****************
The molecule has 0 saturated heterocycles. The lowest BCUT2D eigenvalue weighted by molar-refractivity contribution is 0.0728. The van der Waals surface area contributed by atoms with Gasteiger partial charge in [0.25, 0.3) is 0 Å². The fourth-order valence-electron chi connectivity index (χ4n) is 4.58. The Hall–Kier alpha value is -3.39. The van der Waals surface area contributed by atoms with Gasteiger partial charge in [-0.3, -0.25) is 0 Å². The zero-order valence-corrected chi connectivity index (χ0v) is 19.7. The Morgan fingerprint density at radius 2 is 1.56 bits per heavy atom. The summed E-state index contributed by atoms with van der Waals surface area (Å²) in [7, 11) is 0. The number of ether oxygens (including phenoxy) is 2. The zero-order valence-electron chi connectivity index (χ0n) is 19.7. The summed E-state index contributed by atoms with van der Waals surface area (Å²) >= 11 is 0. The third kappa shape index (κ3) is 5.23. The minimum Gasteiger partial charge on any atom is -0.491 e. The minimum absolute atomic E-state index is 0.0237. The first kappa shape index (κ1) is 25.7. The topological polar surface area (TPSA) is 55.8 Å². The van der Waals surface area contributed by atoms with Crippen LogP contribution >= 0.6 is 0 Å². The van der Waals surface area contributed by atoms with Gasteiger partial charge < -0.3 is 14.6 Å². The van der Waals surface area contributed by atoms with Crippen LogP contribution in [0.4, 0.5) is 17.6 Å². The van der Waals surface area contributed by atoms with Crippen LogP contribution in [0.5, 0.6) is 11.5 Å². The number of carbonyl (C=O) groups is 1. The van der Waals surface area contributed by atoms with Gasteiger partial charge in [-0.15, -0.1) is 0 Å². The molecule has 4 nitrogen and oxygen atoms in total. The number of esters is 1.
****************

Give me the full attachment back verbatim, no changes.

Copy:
The molecule has 0 saturated heterocycles. The lowest BCUT2D eigenvalue weighted by molar-refractivity contribution is 0.0728. The van der Waals surface area contributed by atoms with Gasteiger partial charge in [0.25, 0.3) is 0 Å². The fourth-order valence-electron chi connectivity index (χ4n) is 4.58. The Hall–Kier alpha value is -3.39. The van der Waals surface area contributed by atoms with Gasteiger partial charge in [-0.3, -0.25) is 0 Å². The zero-order valence-corrected chi connectivity index (χ0v) is 19.7. The Morgan fingerprint density at radius 2 is 1.56 bits per heavy atom. The summed E-state index contributed by atoms with van der Waals surface area (Å²) in [7, 11) is 0. The number of ether oxygens (including phenoxy) is 2. The zero-order valence-electron chi connectivity index (χ0n) is 19.7. The summed E-state index contributed by atoms with van der Waals surface area (Å²) >= 11 is 0. The third kappa shape index (κ3) is 5.23. The minimum Gasteiger partial charge on any atom is -0.491 e. The minimum absolute atomic E-state index is 0.0237. The first kappa shape index (κ1) is 25.7. The topological polar surface area (TPSA) is 55.8 Å². The van der Waals surface area contributed by atoms with Crippen LogP contribution >= 0.6 is 0 Å². The van der Waals surface area contributed by atoms with Gasteiger partial charge < -0.3 is 14.6 Å². The van der Waals surface area contributed by atoms with Crippen LogP contribution in [0.4, 0.5) is 17.6 Å². The van der Waals surface area contributed by atoms with Crippen LogP contribution in [0.5, 0.6) is 11.5 Å². The number of carbonyl (C=O) groups is 1. The van der Waals surface area contributed by atoms with Gasteiger partial charge in [-0.15, -0.1) is 0 Å². The molecule has 4 nitrogen and oxygen atoms in total. The number of esters is 1.